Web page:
MY: Human history is always evolving. I’m a more traditionalist, and everything I do is more traditional. Even though I also go with, “Hey, if you don’t find betel nuts or this and that, use almonds, use other things.” But that kind of inclusion of ingredients doesn’t mean you’re changing it. I’m quite sure a lot of the young chefs have a good understanding of the basic principle of Asian techniques, the spirit of Asian cuisine, whether it is Chinese or Japanese. One of the top Japanese chefs basically combines some of the French techniques and Japanese techniques together.
You see a lot of Chinese and Asian chefs—you go to Slanted Door or Chef Tony at MY China [Yan’s restaurant in San Francisco]—they’re all using their own training and culinary foundation to explore new frontiers. I think it’s great for young chefs to explore new things as long as they’re offering something really, really fresh, healthy and delicious, and have the right audience. Being creative, inventive and contemporary while still maintaining the basic foundation is the way to go.
What are your favorite dishes to cook at home?
MY: Most chefs, even if they love to cook at home, they normally cook the simplest. I stock up my restaurant with all the seasoning and basic ingredients. I always have a lot of leafy vegetables. This is my basic diet. I eat a vegetable-based diet. I haven’t gained a pound in 30 years. I’m not a vegetarian, but I read a lot of articles about how healthy a vegetable-based diet is. And using meat as a condiment and as a flavoring agent rather than eating a lot of meat. We are a nation of overeating. The key is to eat properly, have the right diet and exercise. I work with AARP as an ambassador with Gary Locke and we promote an active, healthy lifestyle.
A lot of people in America, when they get older, stay put at home and watch television. I encourage them to get up, and move around and say hello to your neighbor. Cooking something at home and share with your neighbors. The whole idea is sharing. When you share, you have a sense of satisfaction.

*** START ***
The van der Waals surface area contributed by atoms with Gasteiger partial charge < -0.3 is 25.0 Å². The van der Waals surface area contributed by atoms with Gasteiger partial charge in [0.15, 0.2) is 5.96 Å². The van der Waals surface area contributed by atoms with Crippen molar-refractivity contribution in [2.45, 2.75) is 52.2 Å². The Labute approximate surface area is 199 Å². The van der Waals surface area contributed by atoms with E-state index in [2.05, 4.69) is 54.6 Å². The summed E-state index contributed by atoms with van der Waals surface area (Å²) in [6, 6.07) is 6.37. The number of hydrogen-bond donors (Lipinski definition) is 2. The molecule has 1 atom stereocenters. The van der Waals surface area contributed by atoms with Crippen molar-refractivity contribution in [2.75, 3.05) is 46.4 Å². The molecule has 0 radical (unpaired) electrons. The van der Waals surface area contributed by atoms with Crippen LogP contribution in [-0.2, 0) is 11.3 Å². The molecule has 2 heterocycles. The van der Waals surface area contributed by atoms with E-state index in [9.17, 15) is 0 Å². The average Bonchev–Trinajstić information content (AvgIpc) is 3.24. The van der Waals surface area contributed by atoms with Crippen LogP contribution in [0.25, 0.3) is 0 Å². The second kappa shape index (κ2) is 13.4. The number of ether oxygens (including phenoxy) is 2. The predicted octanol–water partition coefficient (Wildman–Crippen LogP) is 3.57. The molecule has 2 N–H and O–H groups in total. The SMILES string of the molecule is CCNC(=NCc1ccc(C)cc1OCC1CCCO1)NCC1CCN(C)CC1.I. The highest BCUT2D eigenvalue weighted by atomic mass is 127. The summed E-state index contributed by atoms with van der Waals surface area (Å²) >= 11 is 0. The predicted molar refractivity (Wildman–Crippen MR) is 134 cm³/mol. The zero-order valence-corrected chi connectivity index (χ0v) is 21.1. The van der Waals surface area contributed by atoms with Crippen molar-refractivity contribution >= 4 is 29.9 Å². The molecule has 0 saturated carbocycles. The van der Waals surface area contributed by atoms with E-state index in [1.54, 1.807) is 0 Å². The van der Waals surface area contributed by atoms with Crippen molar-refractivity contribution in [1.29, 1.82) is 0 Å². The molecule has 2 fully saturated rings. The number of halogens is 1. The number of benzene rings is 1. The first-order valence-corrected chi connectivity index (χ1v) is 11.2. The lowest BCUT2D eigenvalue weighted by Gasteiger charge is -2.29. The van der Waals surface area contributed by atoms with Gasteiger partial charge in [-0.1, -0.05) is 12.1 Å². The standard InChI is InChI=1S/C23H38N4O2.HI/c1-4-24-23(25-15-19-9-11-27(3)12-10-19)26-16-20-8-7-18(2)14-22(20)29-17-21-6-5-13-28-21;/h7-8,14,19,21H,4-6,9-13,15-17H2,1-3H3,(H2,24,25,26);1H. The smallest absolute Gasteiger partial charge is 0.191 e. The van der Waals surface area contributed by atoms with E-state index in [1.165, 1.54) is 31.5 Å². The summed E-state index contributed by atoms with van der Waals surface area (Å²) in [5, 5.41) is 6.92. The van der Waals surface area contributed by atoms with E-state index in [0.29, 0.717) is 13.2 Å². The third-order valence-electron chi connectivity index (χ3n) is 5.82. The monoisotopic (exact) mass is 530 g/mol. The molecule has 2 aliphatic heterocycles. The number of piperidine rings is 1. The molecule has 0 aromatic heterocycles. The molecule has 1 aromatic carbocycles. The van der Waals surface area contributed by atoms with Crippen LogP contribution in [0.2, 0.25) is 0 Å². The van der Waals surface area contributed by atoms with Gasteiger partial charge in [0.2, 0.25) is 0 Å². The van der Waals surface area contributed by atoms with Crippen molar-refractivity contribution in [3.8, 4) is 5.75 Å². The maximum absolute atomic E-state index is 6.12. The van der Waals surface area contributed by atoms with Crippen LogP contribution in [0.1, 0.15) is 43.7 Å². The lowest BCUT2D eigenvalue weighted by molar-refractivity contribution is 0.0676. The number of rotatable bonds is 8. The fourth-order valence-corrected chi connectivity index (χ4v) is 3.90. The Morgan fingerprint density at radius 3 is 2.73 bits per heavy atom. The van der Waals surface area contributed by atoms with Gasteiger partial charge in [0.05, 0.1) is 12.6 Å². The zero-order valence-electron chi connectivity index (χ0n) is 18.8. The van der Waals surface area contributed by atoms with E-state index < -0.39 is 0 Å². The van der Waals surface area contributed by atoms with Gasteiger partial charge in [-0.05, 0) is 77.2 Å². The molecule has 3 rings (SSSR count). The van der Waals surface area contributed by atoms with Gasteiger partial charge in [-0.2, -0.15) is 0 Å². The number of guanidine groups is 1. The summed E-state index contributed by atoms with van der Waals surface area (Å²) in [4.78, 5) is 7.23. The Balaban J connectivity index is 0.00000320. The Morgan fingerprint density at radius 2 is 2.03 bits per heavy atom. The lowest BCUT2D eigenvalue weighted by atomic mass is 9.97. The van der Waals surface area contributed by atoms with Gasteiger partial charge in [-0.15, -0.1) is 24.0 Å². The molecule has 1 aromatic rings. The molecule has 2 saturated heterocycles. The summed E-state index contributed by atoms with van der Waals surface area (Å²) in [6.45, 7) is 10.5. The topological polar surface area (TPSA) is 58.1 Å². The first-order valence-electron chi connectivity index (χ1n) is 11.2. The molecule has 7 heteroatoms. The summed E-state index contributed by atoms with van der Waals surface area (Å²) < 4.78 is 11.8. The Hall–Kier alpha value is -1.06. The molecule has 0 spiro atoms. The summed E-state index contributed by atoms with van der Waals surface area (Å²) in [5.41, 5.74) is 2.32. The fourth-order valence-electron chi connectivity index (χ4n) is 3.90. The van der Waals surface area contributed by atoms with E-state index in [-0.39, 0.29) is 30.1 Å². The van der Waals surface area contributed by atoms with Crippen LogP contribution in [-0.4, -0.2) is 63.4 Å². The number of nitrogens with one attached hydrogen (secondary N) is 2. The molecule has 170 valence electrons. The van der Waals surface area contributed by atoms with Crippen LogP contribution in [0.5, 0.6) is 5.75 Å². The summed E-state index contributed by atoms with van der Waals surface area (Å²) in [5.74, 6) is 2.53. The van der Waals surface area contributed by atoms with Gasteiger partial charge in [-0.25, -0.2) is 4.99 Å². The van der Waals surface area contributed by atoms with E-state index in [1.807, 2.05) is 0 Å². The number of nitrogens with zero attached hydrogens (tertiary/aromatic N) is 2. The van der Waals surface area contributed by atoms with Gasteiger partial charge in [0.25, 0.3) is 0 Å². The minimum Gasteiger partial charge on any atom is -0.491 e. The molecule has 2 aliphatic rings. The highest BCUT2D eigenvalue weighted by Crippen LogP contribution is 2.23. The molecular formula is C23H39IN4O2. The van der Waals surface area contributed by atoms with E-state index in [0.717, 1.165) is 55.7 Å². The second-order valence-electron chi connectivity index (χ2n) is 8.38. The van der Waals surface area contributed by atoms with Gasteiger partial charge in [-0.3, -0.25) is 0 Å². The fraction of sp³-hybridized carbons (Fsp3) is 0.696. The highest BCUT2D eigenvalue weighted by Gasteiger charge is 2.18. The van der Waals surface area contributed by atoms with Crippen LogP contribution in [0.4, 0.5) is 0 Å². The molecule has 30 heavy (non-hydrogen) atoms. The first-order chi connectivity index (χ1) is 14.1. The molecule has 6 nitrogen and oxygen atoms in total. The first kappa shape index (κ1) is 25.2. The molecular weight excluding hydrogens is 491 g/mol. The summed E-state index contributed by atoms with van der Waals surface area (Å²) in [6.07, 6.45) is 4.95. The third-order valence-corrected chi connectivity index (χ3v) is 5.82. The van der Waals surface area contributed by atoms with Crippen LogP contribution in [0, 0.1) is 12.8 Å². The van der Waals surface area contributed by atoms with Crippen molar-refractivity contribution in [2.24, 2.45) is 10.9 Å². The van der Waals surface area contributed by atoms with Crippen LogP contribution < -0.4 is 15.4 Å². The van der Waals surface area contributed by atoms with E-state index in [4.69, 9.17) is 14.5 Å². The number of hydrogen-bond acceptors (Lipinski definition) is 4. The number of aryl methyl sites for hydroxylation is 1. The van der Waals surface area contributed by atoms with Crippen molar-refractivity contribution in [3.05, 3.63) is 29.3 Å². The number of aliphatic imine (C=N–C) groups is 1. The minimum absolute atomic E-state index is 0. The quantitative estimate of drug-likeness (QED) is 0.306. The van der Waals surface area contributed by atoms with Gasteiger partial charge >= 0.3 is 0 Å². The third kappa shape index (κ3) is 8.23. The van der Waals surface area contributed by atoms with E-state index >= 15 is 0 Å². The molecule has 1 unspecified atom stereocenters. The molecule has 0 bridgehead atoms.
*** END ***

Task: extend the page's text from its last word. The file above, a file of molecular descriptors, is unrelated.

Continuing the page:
People always say, why don’t you retire? If I enjoy what I’m doing, why should I retire? I went to see Lionel Richie. This guy is about 70 years old. Still singing and jumping around! All these entertainers and actors and Supreme Court justices … if you feel that you’re making a contribution and enjoy what you do, why retire?
Do you feel like you’re doing more now?
MY: I don’t know what happened! In my old age, I seem to be a lot busier. I used to only do things in America. Now I do things all over the world. I have more projects than I can handle in Asia. I can speak Mandarin, Cantonese, English and some Toisanese—I encourage a lot of people to be bilingual.
So, for this next season, what can the audience look forward to?
MY: I bring you the very best of the cuisine, where the cuisine came from—the history, the cultural backdrop, the heritage—and along the way, the art and craft because that’s a part of the lifestyle. Not only do you eat healthy, you cook healthy, but we’re living; it’s a living world. You gotta enjoy life. So, basically, I’m happy to be where I am. I don’t think I’ll ever dream or contemplate retirement.
Momo Chang is the Content Manager at the Center for Asian American Media (CAAM), a nonprofit organization dedicated to presenting stories that convey the richness and diversity of Asian American experiences to the broadest audience possible. CAAM does this by funding, producing, distributing and exhibiting works in film, television and digital media.